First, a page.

Hope this info helps you at least see how this stuff works...

And by the way -- lots of this info at http://www.valuationresources.com/ if you are a glutton for this stuff.
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Re: Selling my business....tips?
Old 02-25-2006, 10:02 AM   #23
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Re: Selling my business....tips?

I know nothing about this subject compared to all the very knowledgeble folks who've posted, so I should just shut up. :

But: I think Charles point bears emphasizing: "The important point is that you don't have a partner, the business remains yours and yours alone, but you wisely share the profits with a GM who has great incentive to build your business."

I know of two absolute horror stories (family friends) who brought in "partners" and were essentially eaten for lunch and forced out of their own businesses for peanuts.

Keep it with a manager or sell it but don't partner with anyone you don't know well.

Just my 2 cents.
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Re: Selling my business....tips?
Old 02-25-2006, 12:05 PM   #24
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Re: Selling my business....tips?

Great Advice.
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Re: Selling my business....tips?
Old 02-25-2006, 01:20 PM   #25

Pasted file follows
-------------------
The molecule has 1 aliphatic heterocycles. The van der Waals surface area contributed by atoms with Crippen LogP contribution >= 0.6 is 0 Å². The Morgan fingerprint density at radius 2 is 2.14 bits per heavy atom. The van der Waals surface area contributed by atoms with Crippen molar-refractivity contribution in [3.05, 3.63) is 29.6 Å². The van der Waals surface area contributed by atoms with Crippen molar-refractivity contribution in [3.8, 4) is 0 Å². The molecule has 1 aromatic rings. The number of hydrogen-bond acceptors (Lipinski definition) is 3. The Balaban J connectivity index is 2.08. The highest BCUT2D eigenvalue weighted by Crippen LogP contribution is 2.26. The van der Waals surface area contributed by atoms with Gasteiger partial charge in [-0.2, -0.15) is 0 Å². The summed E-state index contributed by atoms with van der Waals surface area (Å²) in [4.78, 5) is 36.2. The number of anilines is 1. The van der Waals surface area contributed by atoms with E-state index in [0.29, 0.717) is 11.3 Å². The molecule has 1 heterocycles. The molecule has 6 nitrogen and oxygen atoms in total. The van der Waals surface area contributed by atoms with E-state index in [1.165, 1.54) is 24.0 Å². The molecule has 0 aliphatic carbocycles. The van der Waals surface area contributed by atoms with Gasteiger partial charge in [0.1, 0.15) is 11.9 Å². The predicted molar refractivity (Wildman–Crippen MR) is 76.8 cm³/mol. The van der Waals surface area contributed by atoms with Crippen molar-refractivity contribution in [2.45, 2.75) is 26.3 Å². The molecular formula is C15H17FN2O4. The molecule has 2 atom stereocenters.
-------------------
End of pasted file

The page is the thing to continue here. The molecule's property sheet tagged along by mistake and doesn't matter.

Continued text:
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Re: Selling my business....tips?

Good advice above. Let me add this.

The OP should strip out the "discretionary spending" to come up with something that looks like a reasonable annual cash flow, before any draw in the form of salary or bonus. Then estimate what a skilled person would be paid in order to run the business. Above estimates run from the $50k the OP is taking - almost certainly low - to the $150k that Max estimated and deduct that. Deduct reasonable - not tax, reasonable - amortization of fixed assets. What you're left with is an estimate of the economic profit.

Any sane buyer will pay a multiple of that economic profit. The multiple varies by industry and by size of business, but with small private businesses, it's not going to double digits and there are lots of times that it's low single digits.

The biggest single mistake that business owners make when trying to value a business they want to sell is to imagine that any buyer will apply the multiple to their own draw. I've seen this over and over.

"My business makes $100k a year when I run it. I pull out about $80k a year to live on and, if I weren't running it, I'd have to pay somebody $80k a year to run it for me. "

If such businesses go for 5x "earnings" as a matter of course, that business is worth $100k to a buyer, not $500k. Nobody is going to pay an extra $400k to buy themselves a job, which is what "running the business" really is.
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Re: Selling my business....tips?
Old 02-28-2006, 11:05 AM   #26
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Re: Selling my business....tips?

....Sorry for the slow response in thanking the latest contributers to this thread. I have (un-expected) family in town...enough said.